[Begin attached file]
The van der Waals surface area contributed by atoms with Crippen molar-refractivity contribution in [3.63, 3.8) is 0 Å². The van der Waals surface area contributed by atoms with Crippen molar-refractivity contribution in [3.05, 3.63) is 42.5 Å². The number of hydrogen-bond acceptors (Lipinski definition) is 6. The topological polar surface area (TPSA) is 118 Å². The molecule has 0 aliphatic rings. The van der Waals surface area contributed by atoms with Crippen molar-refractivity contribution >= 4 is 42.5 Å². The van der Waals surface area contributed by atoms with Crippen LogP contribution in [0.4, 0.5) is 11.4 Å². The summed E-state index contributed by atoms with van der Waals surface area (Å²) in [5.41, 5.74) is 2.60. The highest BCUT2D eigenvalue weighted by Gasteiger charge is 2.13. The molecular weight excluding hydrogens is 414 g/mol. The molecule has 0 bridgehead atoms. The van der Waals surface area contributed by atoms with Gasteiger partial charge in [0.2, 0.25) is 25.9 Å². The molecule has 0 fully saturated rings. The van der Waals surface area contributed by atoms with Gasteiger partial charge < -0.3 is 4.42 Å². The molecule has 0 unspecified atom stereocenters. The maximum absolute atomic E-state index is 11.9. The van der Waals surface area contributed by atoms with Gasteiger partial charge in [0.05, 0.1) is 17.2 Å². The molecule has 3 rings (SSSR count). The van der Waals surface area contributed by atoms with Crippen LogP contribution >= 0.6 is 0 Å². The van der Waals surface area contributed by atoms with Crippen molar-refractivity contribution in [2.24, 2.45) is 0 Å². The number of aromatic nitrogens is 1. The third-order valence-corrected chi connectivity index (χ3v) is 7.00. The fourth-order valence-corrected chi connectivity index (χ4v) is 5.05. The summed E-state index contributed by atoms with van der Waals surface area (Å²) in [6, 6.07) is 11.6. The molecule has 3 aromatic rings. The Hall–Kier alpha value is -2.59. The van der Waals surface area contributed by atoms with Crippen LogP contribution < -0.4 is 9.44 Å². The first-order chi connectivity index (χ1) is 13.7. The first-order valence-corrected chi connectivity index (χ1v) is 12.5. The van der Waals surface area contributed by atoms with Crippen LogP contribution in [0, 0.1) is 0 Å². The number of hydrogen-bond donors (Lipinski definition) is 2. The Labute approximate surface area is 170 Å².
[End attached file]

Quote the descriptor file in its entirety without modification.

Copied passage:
The van der Waals surface area contributed by atoms with Crippen molar-refractivity contribution in [3.63, 3.8) is 0 Å². The van der Waals surface area contributed by atoms with Crippen molar-refractivity contribution in [3.05, 3.63) is 42.5 Å². The number of hydrogen-bond acceptors (Lipinski definition) is 6. The topological polar surface area (TPSA) is 118 Å². The molecule has 0 aliphatic rings. The van der Waals surface area contributed by atoms with Crippen molar-refractivity contribution >= 4 is 42.5 Å². The van der Waals surface area contributed by atoms with Crippen LogP contribution in [0.4, 0.5) is 11.4 Å². The summed E-state index contributed by atoms with van der Waals surface area (Å²) in [5.41, 5.74) is 2.60. The highest BCUT2D eigenvalue weighted by Gasteiger charge is 2.13. The molecular weight excluding hydrogens is 414 g/mol. The molecule has 0 bridgehead atoms. The van der Waals surface area contributed by atoms with Gasteiger partial charge in [0.2, 0.25) is 25.9 Å². The molecule has 0 fully saturated rings. The van der Waals surface area contributed by atoms with Gasteiger partial charge < -0.3 is 4.42 Å². The molecule has 0 unspecified atom stereocenters. The maximum absolute atomic E-state index is 11.9. The van der Waals surface area contributed by atoms with Gasteiger partial charge in [0.05, 0.1) is 17.2 Å². The molecule has 3 rings (SSSR count). The van der Waals surface area contributed by atoms with Crippen LogP contribution >= 0.6 is 0 Å². The van der Waals surface area contributed by atoms with Crippen molar-refractivity contribution in [2.24, 2.45) is 0 Å². The number of aromatic nitrogens is 1. The third-order valence-corrected chi connectivity index (χ3v) is 7.00. The fourth-order valence-corrected chi connectivity index (χ4v) is 5.05. The summed E-state index contributed by atoms with van der Waals surface area (Å²) in [6, 6.07) is 11.6. The molecule has 3 aromatic rings. The Hall–Kier alpha value is -2.59. The van der Waals surface area contributed by atoms with Crippen LogP contribution < -0.4 is 9.44 Å². The first-order chi connectivity index (χ1) is 13.7. The first-order valence-corrected chi connectivity index (χ1v) is 12.5. The van der Waals surface area contributed by atoms with Crippen LogP contribution in [0, 0.1) is 0 Å². The number of hydrogen-bond donors (Lipinski definition) is 2. The Labute approximate surface area is 170 Å².